This is not a problem with the leadership of the House of Deputies or with anyone individually.
Let me say something about the President of the House of Deputies.
This is not a problem about Bonnie Anderson.
Bonnie Anderson is a good and faithful person who loves Jesus and loves the Church and is devoted to serving the Church.
To be perfectly honest, the level of conversation in the House is sometimes not helpful on this issue and, in fact, the people of the Church deserve a higher standard of leadership from their Bishops.
When I need to ask Bonnie about something she has said or done, or when I need to consult with her on something, what I do is pick up the phone and call her. I have never, not once, had Bonnie do anything other than have a collegial and helpful conversation with me. I suggest you do the same.
Questions for Table Discussion
A question left unanswered is what do we mean by “mission.” How would you define “mission”?
We have not begun to exhaust all the possible ideas to solve this problem. What concrete ideas can you suggest?
Would you be willing to see that your diocese has a chance to consider the model resolution?
A Model Resolution Dioceses to Submit a Resolution for Structural Reform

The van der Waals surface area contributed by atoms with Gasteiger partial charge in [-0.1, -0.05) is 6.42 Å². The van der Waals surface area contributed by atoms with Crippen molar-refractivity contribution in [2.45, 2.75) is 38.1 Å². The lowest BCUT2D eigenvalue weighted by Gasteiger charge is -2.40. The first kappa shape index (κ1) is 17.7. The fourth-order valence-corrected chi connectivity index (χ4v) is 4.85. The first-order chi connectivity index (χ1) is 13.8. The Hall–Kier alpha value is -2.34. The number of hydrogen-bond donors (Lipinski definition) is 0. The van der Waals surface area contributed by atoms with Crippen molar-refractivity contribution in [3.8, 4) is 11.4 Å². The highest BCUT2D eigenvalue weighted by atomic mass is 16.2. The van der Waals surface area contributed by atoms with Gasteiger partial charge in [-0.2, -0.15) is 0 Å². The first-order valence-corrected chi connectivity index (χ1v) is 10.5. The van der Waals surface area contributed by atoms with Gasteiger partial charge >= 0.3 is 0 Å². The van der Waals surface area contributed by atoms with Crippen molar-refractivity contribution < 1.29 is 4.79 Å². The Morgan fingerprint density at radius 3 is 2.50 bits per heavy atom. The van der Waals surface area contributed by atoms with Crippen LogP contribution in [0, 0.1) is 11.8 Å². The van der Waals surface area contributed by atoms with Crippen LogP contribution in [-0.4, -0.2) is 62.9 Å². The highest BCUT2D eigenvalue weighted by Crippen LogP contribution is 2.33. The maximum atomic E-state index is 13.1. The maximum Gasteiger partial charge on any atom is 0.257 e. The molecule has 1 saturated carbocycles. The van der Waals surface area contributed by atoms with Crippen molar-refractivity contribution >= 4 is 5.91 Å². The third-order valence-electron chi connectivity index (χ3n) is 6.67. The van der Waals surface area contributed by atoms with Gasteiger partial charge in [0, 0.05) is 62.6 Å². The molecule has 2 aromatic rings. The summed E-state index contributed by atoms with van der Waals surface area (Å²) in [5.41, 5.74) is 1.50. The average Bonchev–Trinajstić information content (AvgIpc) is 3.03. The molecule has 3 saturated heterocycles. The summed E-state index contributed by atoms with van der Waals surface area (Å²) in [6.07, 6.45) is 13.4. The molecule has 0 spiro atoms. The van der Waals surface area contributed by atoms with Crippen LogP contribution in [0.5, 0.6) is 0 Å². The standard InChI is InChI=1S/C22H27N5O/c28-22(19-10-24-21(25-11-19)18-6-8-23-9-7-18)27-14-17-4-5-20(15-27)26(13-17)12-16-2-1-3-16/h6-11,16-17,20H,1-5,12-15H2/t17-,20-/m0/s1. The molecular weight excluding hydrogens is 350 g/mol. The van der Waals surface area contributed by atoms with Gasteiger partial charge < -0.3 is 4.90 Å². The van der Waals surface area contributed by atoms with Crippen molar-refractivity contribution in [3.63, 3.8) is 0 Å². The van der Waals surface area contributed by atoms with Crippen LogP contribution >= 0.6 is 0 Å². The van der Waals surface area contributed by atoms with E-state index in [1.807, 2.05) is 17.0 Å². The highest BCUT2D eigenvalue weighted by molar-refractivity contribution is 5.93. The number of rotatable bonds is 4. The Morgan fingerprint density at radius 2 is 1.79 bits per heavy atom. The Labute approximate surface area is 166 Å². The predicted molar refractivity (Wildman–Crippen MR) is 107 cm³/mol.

To the 77th General Convention
Resolved, the [Convention or Council/Executive Council] of the Diocese of ___________ [or the Synod of Province __] directs that the following resolution be filed with the Secretary of the General Convention for consideration by the 77th General Convention of The Episcopal Church:
Resolved, the House of _______ concurring, there shall be a Special Commission on Missional Structure and Strategy, the composition of which shall be at the discretion of the Presiding Bishop and the President of the House of Deputies and the members of which shall be appointed jointly thereby not later than thirty days following the adjournment of this 77th General Convention. The Special Commission shall be charged with presenting a plan to the Church for reforming its structures, governance, administration, and staff to facilitate this Church’s faithful engagement in Christ’s mission to proclaim good news to the poor, release to the captives, recovery of sight to the blind, freedom to the oppressed, and the acceptable year of the Lord (Lk. 4:18) in a way that maximizes the resources available for that mission at all levels of this Church.